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CAJA DE PANDORA

Caja De Pandora

 

Symphonic Prog

3.46 | 6 ratings

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Ivan_Melgar_M
Special Collaborator
Symphonic Prog Specialist
4 stars It's almost always a pleasure to review Latin American albums, because normally you can find much more than what can be expected form a band of a determined genre, being that it's usual to find ethnic references carefully blended with Symphonic (plus some surprises) and the final result is normally richer than what bands limited to a determined sound or style can offer,

CAJA DE PANDORA is one of this releases, the Folk references are not as clear as in other groups, but there are present, in such a way you practically don't notice them, and the strong Symphonic elements seem the main sound, but if you listen carefully there's a lot to be discovered.

Their self titled and only release starts with "Apocalipsis", a strong introduction wit lush and sometimes distorted keyboards where the skills of Alejandro Lomelin are more than evident, the only problem is that after a minute it becomes a bit repetitive until the third minute where a dramatic guitar solo by José Jorge Teran Gómez who closes the track in a different mood.

"Cuento de Hadas" (Fairytale) has a strange folksy intro that I can't define if inspired in Native American, Mayan or Oriental music, and that is the beauty because the mysterious and undefined sound prepares the listener for nothing specific. But the change comes, after a short frenetic passage, the song turns into a fluid Symphonic soft track interrupted by short sections in which the atmosphere of the introduction of the song is repeated, this time with a great bass job by Antonio Castro Barragàn. The radical changes and the different moods make of this song a great piece of art.

"Ilusión" (Illusion) has a jazzy and bass based intro with the fast piano enhancing the style and solid drumming by Eduardo Medina, but the song starts to gradually morph into a soft form of Symphonic, but as always with blasts of power and strong distorted guitar solos, simply brilliant.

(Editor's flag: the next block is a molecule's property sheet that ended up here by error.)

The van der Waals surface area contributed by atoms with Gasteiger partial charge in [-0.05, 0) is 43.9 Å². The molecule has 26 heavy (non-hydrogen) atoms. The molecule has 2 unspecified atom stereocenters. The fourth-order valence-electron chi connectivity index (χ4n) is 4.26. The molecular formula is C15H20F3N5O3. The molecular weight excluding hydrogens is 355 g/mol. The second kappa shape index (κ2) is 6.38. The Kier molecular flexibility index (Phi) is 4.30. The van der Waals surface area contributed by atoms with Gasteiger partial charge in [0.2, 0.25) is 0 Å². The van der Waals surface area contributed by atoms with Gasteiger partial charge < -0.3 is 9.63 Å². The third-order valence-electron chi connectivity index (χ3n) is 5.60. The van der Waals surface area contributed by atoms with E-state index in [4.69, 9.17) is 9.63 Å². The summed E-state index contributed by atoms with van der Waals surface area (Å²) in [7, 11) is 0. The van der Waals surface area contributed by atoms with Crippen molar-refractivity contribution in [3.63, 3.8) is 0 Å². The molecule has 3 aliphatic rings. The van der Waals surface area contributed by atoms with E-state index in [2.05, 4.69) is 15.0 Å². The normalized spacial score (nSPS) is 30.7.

"Requiem Para el Silencio" (Requiem for Silence) shows us again the jazzy side of CAJA DE PANDORA, if you ask me, I dare to say there's a FOCUS influence in the soft atmospheres, but without the spectacularly of Thijs Van Leer. After one minute the song changes dramatically into an elaborate Symphonic - Neo Classical fantasy of sounds and influences, but only for a short time before they return to the jazzy sections that are kept until the end with drastic and violent interruptions.

"Horizontes" (Horizons) takes us back to Symphonic territory, but his time with more energy and power but to be honest, also some AOR influences, specially in the typical 80's keyboards. At the end after a contrapuntal section, the song flows to the end with strength and power.

"Camino Mágico" (Magical Road) surprises me as one of the best tracks in the album, starts a syncopated and rhythm but soon turns into a very complex expression of Symphonic Prog with FOCUS hints, specially in the Flemish oriented guitar solos reminiscent of Jan Akkerman, special mention for Antonio Castro Barragán who does an outstanding percussion work.

"Reunion" is a short jazzy track with Hard Rock fugue and a fantastic piano performance and amazingly abrupt changes, and works as an intro for the dramatic and powerful "Luz en la Oscuridad" (Light in the Darkness) that reminds me of Rossini's William Tell Overture, but soon changes into a mysterious and again jazzy track with excellent management of rhythm that is enhanced by the piano.

The original version is closed with the spacey and melodically beautiful "Esperanza" (Hope), but my version has three bonus tracks that I usually omit, but in this case I will talk about them, because we're before fantastic music.

"La Gruta del Rey de la Montaña" (The Hall of the Mountain King) may be considered a joke, because we should expect something close to Mussorgsky's famous work, but instead of a Russian Nationalist work, we get a fantastic blend of Baroque and Medieval music boosted with strong Rock passages, but in the middle starts an incredibly complex and dissonant section where each musician has the chance to prove his abilities, the only word I can use is breathtaking.

"El Tema de Pandora" (Pandora's Theme) is another Baroque & Roll fantasy, incredibly fluid and elaborate that must be enjoyed from start to end....But the grand finale is "Eclipse", a KING CRIMSON complex oriented track, one of the most experimental and interesting tracks I heard in a long time.

I usually don't like instrumental albums too much, but "CAJA DE PANDORA" is an amazing album that deserves much more attention, if not essential, at least an Excellent addition for any Prog collection.

It's a shame this excellent band stopped their career at this point........4 solid stars.

Ivan_Melgar_M | 4/5 |

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